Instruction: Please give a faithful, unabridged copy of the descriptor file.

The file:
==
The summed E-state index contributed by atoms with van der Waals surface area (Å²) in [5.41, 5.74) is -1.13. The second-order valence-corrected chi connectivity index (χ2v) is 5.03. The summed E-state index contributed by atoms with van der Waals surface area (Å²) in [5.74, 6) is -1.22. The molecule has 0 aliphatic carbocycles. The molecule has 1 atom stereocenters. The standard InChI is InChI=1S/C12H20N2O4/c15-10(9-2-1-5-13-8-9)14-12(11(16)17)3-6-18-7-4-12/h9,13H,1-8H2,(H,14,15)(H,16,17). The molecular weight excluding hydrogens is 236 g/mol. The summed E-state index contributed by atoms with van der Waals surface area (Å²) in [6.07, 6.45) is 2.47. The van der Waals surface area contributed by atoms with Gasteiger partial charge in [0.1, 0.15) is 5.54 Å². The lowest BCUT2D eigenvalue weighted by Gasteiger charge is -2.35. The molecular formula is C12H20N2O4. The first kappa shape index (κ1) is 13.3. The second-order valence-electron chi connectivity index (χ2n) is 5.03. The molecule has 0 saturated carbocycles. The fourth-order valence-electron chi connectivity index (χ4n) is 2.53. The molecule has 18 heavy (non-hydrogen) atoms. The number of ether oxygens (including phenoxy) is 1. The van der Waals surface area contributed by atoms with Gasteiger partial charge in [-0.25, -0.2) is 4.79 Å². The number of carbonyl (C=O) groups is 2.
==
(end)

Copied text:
The summed E-state index contributed by atoms with van der Waals surface area (Å²) in [5.41, 5.74) is -1.13. The second-order valence-corrected chi connectivity index (χ2v) is 5.03. The summed E-state index contributed by atoms with van der Waals surface area (Å²) in [5.74, 6) is -1.22. The molecule has 0 aliphatic carbocycles. The molecule has 1 atom stereocenters. The standard InChI is InChI=1S/C12H20N2O4/c15-10(9-2-1-5-13-8-9)14-12(11(16)17)3-6-18-7-4-12/h9,13H,1-8H2,(H,14,15)(H,16,17). The molecular weight excluding hydrogens is 236 g/mol. The summed E-state index contributed by atoms with van der Waals surface area (Å²) in [6.07, 6.45) is 2.47. The van der Waals surface area contributed by atoms with Gasteiger partial charge in [0.1, 0.15) is 5.54 Å². The lowest BCUT2D eigenvalue weighted by Gasteiger charge is -2.35. The molecular formula is C12H20N2O4. The first kappa shape index (κ1) is 13.3. The second-order valence-electron chi connectivity index (χ2n) is 5.03. The molecule has 0 saturated carbocycles. The fourth-order valence-electron chi connectivity index (χ4n) is 2.53. The molecule has 18 heavy (non-hydrogen) atoms. The number of ether oxygens (including phenoxy) is 1. The van der Waals surface area contributed by atoms with Gasteiger partial charge in [-0.25, -0.2) is 4.79 Å². The number of carbonyl (C=O) groups is 2.